You have the capacity to rationally judge the risks and benefits, the costs and rewards, of complex systems, but in a pinch you can fall back on a simple and reliable shortcut: just be slightly and blindly overconfident. The best bluff, it turns out, is the one in which even the bluffer is unaware of the cards he is holding. If you could accurately assess the odds against you—whether those odds took the shape of a hunting expedition, a one-on-one fight, or the job market for philosophy majors — you would probably turn away from the struggle more often than not. There is always plenty of evidence that the odds are not in your favor, enough to deter you from trying just about everything in life. Luckily for you, most of the time you have no idea what you are getting into, and you greatly overestimate your chances for success. It makes sense that primates like you would have evolved a fondness for delusions of grandeur. That’s the sort of attitude that gets you out of caves and beds. The relentless bombardment of challenges and tribulations makes it very difficult to be a person, whether you must fend off rabid beavers or ravenous bill collectors. Those who tried just a few percentage points harder, who persevered just a smidge longer, defeated nature more often than the realists. You’ve inherited a tendency to thrash against the odds, to be optimistic in the face of futility.
For a more mundane manifestation of our positive illusions, McRaney points to social media, where we carefully manicure and manipulate the image of Self we broadcast to others. (After all, Dani Shapiro put it perfectly: “Is there anything less revealing of Self than a selfie?”) But despite how off-putting such practices can be, it’s perhaps assuring to remember that they spring from an essential evolutionary feature. McRaney’s words are ultimately ones of assurance:
The desire to see yourself as better than average and more competent, skilled, intelligent, and beautiful than you truly are is likely embedded in your psyche as a by-product of millions of years of forging ahead against the same odds of survival that have erased 99 percent of all species that once roamed this planet.
He is careful to point out, however, that nurture aids nature in sculpting our levels of confidence as our early experiences have the power to either enhance or suppress those inherent tendencies. For a glaring example, look no further than the question of women in science, where we’ve made paltry progress since the days of pioneering astronomer Maria Mitchell and the gender gap in modern science education — in a culture that questions girls’ competence in science, is it any wonder that women are far less likely to be confident, let alone overconfident, in such careers?
And yet, large-scale social biases and limitations aside, we’re extraordinarily good at cultivating the very conditions that would contribute to our own confidence. McRaney points to the work of legendary psychologist B.F. Skinner, who believed that our core personality is shaped by small, everyday “experiments” we conduct in childhood, designed to foster our self-enhancement, by putting ourselves in situations where we are competent and thus grow increasingly confident:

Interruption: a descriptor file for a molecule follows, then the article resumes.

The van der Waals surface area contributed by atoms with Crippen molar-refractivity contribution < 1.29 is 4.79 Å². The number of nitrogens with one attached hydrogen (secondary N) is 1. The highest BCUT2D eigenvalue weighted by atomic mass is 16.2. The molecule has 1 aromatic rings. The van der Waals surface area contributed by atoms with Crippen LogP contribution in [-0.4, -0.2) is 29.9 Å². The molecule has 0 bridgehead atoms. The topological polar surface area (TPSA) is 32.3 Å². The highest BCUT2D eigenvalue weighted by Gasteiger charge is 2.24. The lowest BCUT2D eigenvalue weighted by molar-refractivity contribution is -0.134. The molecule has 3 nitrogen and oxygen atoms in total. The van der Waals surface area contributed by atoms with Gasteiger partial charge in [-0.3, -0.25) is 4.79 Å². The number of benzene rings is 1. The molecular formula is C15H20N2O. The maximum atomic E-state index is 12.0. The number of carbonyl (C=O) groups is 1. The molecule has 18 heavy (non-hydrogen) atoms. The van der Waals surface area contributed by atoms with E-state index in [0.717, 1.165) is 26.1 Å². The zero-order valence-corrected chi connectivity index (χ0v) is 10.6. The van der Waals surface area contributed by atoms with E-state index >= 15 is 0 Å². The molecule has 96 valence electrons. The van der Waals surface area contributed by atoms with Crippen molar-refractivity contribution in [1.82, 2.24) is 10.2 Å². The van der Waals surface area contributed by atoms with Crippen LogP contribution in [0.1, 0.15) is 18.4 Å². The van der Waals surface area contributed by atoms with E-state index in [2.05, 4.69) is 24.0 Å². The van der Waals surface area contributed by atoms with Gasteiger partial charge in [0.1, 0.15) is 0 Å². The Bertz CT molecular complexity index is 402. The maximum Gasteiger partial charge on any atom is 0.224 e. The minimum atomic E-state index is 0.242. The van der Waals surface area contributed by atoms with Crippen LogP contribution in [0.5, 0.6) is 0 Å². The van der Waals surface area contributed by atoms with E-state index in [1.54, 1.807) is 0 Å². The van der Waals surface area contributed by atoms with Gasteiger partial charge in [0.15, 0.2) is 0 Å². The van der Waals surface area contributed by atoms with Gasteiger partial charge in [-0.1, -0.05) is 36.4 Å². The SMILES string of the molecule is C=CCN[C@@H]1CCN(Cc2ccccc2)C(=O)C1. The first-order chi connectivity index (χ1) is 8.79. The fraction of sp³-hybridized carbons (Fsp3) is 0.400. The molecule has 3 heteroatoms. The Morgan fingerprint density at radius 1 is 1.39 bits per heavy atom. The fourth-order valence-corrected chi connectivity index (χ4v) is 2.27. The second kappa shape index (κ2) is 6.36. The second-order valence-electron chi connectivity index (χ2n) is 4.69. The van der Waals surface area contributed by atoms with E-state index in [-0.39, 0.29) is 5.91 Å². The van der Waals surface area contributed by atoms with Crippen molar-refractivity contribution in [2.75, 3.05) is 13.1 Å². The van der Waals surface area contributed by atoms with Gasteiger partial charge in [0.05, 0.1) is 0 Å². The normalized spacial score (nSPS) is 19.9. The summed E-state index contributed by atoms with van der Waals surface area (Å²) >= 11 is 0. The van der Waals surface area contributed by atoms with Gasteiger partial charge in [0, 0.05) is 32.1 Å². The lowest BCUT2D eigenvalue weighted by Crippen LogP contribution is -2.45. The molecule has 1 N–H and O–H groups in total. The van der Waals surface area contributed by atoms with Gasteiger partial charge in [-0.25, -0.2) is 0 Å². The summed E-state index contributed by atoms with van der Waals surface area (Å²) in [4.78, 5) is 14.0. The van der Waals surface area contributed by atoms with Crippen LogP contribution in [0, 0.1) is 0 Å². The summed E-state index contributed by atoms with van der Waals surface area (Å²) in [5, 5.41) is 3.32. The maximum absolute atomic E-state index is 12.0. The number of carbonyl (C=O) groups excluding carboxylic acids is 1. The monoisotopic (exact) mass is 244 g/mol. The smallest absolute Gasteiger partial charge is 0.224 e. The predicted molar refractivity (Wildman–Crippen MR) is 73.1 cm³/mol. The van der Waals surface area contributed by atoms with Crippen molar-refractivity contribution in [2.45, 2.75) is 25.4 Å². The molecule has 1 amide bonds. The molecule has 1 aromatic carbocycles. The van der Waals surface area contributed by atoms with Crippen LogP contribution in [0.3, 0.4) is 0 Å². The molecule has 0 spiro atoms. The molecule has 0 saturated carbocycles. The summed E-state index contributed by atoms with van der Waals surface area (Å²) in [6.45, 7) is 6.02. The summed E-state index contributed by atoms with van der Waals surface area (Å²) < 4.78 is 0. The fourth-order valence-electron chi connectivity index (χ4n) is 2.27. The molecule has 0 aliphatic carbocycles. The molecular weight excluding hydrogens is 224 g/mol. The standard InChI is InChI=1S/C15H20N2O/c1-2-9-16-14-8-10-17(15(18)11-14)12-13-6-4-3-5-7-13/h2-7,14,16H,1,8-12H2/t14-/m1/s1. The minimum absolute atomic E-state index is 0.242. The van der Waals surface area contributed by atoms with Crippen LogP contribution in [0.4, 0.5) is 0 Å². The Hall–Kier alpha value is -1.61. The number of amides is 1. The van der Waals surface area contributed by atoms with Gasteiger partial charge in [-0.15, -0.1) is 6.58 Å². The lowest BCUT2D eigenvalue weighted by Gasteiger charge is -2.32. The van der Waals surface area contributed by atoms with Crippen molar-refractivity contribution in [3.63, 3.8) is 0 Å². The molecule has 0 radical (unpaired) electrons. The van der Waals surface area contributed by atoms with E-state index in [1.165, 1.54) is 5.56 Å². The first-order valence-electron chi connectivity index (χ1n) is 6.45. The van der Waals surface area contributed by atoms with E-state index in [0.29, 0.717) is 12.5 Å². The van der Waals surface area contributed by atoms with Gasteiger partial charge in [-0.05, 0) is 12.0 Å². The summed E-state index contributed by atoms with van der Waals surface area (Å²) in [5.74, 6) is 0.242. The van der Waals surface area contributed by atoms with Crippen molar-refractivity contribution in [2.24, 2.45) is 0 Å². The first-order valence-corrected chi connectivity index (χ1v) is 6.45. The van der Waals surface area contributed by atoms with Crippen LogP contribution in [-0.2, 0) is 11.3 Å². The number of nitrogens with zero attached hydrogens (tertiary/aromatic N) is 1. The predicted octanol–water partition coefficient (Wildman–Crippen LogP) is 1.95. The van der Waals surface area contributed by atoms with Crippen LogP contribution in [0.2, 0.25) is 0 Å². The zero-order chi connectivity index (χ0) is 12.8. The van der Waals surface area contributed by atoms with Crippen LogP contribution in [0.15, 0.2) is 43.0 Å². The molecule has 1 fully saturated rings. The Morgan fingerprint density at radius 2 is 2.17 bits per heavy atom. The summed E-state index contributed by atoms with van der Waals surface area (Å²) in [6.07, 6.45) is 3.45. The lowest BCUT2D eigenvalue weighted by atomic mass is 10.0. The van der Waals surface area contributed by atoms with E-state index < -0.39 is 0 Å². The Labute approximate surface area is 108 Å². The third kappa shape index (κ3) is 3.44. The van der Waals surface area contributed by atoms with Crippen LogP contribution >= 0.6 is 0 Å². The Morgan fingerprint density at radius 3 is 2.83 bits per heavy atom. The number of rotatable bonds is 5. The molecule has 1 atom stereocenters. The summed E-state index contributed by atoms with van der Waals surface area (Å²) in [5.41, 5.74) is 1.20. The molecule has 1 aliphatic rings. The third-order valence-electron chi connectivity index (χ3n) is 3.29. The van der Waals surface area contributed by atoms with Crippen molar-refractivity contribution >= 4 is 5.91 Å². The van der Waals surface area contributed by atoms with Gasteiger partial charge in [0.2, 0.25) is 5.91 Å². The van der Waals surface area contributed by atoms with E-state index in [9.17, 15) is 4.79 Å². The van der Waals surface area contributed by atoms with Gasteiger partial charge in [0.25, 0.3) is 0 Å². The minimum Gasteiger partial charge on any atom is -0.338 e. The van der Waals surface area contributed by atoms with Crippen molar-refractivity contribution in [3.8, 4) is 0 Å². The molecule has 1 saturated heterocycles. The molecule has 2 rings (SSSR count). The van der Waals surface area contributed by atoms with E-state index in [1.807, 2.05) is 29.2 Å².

Over time, [Skinner] believed, you learn that a wide variety of situations and behaviors will get you attention and praise or some other reward, and you begin to position yourself to always be in situations that allow for such an exchange with the outside world. You build a sense of self-confidence around those actions and situations you can be fairly certain will provide you a return or, as he put it, a reinforcer. This is why, he said, you decide to skip some gatherings and attend others. This is why you become fast friends with some people, and others turn you off within seconds. You tend to protect a bubble you’ve created and nurtured your entire life, a bubble of positive illusions that make you feel good about yourself. Those good feelings bleed into your sense of control and your general attitude when facing unfamiliar problems. Self-esteem and self-efficacy work together to get you out of bed in the morning and keep you going back for more punishment from the unforgiving world.
This model offers the psychological basis for Anna Deavere Smith’s poetic definition of self-esteem as “that which gives us a feeling of well-being, a feeling that everything’s going to be all right.” But perhaps the greatest gift of our self-enhancement bias, McRaney argues, is bestowed upon us precisely when we feel that things are not going to be all right. In a sentiment reminiscent of Viktor Frankl, he concludes beautifully:
Throughout human history there have been periods in which people bore tremendous burdens and slogged through what seemed like insurmountable misery. From concentration camps to death marches, to plagues and wars, people who share the same basic mind as you have suffered and survived horrific events. Likewise, you share something amazing with those who live daily under the yoke of terrible oppression. Should you be plucked from your cozy place in this world and assume their plight, should your will be tested at the intensity of so many before you, one constant is sure: You will be resilient. You won’t give up.
You Are Now Less Dumb is enormously illuminated in its entirety and comes on the heels of You Are Not So Smart, one of the best psychology books of 2011.
* For more on depressive realism, see Jonathan Rottenberg on the evolutionary origins of depression
Published June 4, 2014